WILLIAMS: Right. I think one thing that is very clear to me from that work is just how much people want this issue to be talked about more. Also, that people don't actually have the right vocabulary sometimes to describe what they're feeling and recognize what they are feeling as traumatic stress that they have been exposed to. And the consequences vary, but there are consequences for individuals, but there are also consequences for the institution.
So retention is a really big one. I've heard many stories of individuals who needed to move inside of their jobs or leave the community because they weren't being appropriately supported. And retention, I think, is a really important issue for the intelligence community because of how much it costs to hire and to train intelligence professionals. And the fact that there's a - there's no machine like "Men In Black" with the flashy red light that, you know, deletes all the secrets from your brain when you leave. So you want to minimize how many people have worked in this community.
KELLY: That's interesting. So it's obviously in the interest of any employer to retain good staffers. But in this case, there's a security risk as well when you lose people.
WILLIAMS: That's right.
WILLIAMS: It's higher stakes.
KELLY: Are you getting much reaction to this piece?
WILLIAMS: There has been an incredible reaction to this piece. So many of my former colleagues have approached me to say thank you, to say how much they appreciate attention being brought to this issue. And so many strangers have come to me - but members of the intelligence community. And I have heard lots of stories of people who - even if the traumatic exposures that they had didn't have direct negative consequences on their relationships or their jobs, just them recognizing that this is a problem and more needs to be done, I think, is the universal message.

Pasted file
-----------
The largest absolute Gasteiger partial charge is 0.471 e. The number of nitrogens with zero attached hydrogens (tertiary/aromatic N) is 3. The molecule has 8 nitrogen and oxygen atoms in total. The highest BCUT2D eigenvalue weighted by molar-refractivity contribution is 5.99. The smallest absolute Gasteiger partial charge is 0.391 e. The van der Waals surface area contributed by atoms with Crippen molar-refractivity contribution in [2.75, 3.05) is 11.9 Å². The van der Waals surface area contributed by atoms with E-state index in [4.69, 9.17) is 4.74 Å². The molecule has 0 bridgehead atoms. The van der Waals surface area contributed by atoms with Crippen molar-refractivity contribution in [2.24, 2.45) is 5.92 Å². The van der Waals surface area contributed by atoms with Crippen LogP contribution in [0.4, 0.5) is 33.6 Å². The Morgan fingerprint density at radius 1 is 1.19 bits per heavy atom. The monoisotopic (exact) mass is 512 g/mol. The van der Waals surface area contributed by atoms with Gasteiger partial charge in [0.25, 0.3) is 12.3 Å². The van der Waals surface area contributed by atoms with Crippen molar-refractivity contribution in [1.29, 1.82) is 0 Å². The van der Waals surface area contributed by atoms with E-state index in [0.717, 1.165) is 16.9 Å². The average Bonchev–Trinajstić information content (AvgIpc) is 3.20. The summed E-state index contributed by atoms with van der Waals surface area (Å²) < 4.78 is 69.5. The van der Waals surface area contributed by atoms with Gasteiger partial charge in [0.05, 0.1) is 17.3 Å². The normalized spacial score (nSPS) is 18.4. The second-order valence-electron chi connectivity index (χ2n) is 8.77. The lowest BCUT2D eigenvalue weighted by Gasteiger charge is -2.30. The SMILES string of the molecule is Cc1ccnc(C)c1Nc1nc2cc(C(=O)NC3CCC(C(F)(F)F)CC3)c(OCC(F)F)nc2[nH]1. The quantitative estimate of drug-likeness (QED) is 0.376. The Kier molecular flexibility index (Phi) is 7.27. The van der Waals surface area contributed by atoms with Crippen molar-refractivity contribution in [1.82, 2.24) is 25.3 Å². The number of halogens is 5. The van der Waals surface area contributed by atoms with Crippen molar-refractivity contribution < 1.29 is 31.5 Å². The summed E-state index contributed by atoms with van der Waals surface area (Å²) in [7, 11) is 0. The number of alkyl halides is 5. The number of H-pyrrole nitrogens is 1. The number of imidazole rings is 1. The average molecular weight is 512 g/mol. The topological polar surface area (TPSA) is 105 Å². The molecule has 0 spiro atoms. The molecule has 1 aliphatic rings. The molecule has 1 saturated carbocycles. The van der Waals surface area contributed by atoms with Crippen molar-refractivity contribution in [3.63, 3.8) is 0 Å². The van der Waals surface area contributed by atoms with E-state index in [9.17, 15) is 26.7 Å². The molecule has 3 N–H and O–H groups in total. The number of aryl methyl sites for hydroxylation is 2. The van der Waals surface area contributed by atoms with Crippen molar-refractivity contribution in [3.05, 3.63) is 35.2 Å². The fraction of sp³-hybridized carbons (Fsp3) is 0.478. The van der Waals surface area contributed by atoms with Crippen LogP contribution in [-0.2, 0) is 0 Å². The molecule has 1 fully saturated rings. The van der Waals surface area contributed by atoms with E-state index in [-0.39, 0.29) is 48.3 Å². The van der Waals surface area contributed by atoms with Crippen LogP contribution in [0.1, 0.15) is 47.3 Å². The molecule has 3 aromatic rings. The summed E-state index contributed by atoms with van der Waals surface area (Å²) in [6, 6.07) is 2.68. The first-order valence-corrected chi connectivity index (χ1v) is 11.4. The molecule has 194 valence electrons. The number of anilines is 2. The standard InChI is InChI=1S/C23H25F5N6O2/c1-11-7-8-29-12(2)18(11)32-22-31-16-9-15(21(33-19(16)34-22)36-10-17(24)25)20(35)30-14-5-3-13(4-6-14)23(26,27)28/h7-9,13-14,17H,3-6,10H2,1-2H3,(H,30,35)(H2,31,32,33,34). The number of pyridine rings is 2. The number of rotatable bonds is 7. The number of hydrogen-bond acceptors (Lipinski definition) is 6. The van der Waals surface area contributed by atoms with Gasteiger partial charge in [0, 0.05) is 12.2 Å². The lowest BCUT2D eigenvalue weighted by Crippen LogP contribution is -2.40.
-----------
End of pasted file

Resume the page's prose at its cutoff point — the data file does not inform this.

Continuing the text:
KELLY: And stay with that, the more needs to be done. What specifically? Are there recommendations? What would you like to see intelligence community leaders do differently?
WILLIAMS: There are existing programs that the intelligence community could model after. So the good news here is that these problems are not unique to the intelligence world, but there are some unique dimensions to them when it comes to intelligence work. And so I think it would be important for the community to look at what those differences are, how you might adapt those programs. I think it's important to look at how to reduce stigma for seeking services would be a really big, important step.
KELLY: Yeah. Before I let you go, how are you doing? Has it gotten easier?
WILLIAMS: I mean, I think I'm doing well. And I think it has gotten easier in the sense that I don't live in this world every day. I still do a lot of work on mass violence in the course of my research at RAND, but we've actually been thinking about secondary trauma exposure because of that type of work that we also do because I work alongside clinical psychologists who think about this. And so we talk about it a lot. And we talk about the need to take breaks, the need to be aware of your mental state. You know, I have a rule that I don't do mass violence after 10 p.m., you know?
So - but I think that in the midst of the work I was doing, the counterterrorism work I was doing in deployments, it was too rushed to kind of really be thinking about these things. So I think now that, for the most part, most of the intelligence professionals who were forward in the thick of the fight in Iraq and Afghanistan, who are no longer there, they're at home, there's a little bit more space to reflect on what the consequences were for the way in which intelligence became very forward positioned in those conflicts and how that is different than perhaps how intelligence and the intelligence community was involved in military complex in the past.
KELLY: Heather Williams, thank you.
WILLIAMS: Thank you.
KELLY: She was a deputy national intelligence officer at the National Intelligence Council. She's now at RAND. Transcript provided by NPR, Copyright NPR.